This is the audio waveform from the small purple recording that is splited and copied out from the original recording. To hear the contrast, the effects or plugin that I have put on that track are removed.

This is the original recording sounds like. You hear a "click" sound at 0:04 going into 0:05, and also notice the significant noise right after the singing phrase.

Look at the audio waveform, the "click" sound is highlighted. To get rid of the noise and also the unintentional "click" sound, we can use a noise gate plugin to filter them. As we know, our recording sound is normally much louder or has the higher amplitude than the noise. In this case, we can set the noise gate at the threshold where it is higher than the noise, but below the sound of interest, which can be singing or instrument playing.

Due to there is no other view in GarageBand 5 to adjust the threshold accordingly, thus this is required to do manually by listening. In this example, I set the threshold to -36dB.

Below is the mixed output.

OK, that's all for this post. I hope you can hear the difference between the original, untouched recording and also the effect of the noise gate plugin to that recording.

In case you are interested in listening the whole song, you can visit the YouTube page at :

Note, this was recorded prior of this class, and noise gate was not applied. However, it might not so significant, as the singing and instruments are louder than the noise, a lot, as a whole. I normally try-and-error to apply the preset plugin to get the sound effect that I wanted. Next time, I'll try to use the noise gate to eliminate the unwanted noise. :P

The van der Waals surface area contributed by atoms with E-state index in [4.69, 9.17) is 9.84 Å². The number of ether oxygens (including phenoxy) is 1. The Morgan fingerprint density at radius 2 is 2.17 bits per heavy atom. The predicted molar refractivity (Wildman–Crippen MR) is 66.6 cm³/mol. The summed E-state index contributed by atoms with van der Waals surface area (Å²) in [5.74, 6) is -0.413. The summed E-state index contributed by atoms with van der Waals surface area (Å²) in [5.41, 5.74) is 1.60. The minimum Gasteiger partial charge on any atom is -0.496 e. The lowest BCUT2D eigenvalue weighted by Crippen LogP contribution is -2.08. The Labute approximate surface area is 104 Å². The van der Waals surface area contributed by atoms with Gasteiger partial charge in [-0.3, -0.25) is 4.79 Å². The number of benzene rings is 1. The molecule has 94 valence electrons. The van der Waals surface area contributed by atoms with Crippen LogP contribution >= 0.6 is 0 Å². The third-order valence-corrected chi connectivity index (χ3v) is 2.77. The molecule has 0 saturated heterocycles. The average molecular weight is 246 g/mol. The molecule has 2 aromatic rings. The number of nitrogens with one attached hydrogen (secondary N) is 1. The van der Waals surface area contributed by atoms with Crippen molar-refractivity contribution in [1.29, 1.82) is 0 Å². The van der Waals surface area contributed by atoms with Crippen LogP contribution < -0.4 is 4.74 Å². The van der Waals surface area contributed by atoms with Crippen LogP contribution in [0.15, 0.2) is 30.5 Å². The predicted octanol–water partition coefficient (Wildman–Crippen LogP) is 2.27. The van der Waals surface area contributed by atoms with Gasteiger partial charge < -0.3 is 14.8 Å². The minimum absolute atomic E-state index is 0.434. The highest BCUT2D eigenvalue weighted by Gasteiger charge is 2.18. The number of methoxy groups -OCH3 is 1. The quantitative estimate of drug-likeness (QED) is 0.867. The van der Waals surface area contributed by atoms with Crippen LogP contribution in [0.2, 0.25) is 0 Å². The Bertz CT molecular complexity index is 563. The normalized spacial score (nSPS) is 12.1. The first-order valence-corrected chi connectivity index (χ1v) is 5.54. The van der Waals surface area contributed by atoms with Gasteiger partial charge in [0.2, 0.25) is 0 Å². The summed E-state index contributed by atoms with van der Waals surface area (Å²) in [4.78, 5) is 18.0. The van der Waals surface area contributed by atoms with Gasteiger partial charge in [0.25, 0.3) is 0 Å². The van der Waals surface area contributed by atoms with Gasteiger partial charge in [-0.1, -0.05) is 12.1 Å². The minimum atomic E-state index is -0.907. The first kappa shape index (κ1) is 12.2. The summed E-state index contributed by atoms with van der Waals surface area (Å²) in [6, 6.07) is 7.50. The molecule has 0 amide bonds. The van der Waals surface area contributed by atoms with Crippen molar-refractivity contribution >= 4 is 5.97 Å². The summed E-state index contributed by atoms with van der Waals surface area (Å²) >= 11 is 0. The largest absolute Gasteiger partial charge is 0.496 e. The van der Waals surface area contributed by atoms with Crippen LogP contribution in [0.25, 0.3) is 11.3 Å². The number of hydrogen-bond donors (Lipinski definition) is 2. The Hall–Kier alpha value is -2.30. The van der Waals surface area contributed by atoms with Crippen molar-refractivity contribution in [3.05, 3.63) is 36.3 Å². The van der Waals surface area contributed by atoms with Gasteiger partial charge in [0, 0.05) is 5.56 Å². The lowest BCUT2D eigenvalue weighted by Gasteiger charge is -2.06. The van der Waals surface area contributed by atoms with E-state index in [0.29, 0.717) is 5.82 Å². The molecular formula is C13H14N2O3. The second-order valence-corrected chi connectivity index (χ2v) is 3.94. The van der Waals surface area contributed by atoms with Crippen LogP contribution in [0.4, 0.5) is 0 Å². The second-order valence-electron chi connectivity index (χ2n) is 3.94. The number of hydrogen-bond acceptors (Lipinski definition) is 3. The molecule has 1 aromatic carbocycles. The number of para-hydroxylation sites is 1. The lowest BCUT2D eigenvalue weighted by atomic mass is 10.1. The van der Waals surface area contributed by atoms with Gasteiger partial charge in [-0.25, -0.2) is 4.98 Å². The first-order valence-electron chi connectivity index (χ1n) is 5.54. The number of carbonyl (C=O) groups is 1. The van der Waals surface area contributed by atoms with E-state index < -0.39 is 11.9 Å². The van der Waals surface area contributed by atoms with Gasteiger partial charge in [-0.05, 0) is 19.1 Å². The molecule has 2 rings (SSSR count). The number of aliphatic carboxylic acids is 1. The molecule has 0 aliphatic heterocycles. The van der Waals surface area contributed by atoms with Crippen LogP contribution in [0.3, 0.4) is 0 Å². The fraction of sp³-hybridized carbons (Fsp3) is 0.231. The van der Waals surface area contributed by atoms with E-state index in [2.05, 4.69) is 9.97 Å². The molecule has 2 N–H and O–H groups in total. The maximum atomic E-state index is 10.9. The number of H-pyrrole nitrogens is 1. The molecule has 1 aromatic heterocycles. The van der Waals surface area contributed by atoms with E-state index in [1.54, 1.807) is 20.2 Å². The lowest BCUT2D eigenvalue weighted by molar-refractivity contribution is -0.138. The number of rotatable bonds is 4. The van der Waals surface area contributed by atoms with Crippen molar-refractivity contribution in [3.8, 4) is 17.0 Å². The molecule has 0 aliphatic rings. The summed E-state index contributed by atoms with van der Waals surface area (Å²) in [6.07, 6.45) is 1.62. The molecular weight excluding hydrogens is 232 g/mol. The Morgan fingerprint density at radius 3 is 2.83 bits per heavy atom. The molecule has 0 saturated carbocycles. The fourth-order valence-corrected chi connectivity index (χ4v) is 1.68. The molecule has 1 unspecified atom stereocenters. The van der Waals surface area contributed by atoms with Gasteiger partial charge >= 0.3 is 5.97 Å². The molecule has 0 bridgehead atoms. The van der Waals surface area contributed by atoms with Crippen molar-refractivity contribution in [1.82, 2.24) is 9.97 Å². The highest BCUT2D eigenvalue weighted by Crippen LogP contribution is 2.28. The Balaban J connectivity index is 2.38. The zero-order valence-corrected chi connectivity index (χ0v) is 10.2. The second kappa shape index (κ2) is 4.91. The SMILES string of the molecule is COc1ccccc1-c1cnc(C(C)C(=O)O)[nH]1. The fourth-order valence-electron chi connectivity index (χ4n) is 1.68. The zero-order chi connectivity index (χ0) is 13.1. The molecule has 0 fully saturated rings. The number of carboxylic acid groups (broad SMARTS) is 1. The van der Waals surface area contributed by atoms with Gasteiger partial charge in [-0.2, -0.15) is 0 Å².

Hope you enjoy reading! Cheers!

Thursday, August 7, 2014

Audio effects

Hi! I am Jonie Lim from Malaysia. In this blog post, I would like to talk about the audio effects. This would be my 3rd week assignment for Introduction to Music Production.

Basically, there are 3 major categories of audio effects, which related to the 3 properties of sound. I am going to take a plugin for each category, and explain how these plugins work in GarageBand 5.

I have recorded a singing on 4 notes and export to mp3 with no audio effect being applied.

You can listen it here.

1. Dynamic Effects

Dynamic effects play with the amplitude of the sound. One of the plugins that put manipulate amplitute of the sound is compressors. Basically, a compressor would "squeeze" an audio signal when it rises above a specific threshold level. In GarageBand, it would then take the setting of ratio for the strength of the compression, attack setting for when the compressor should react to the signal breaching the threshold, and then the gain setting to set the loudness of the effect to the audio signal. See the screenshot below.

I put on the effect to the audio earlier and mixed to mp3 again. Here's what you will get by applying the above setting to the original audio signal.

To me, the effect is very mild. One way to "observe" the differences, is by the visualization of the mp3 file playing on the media player.

2. Delay Effects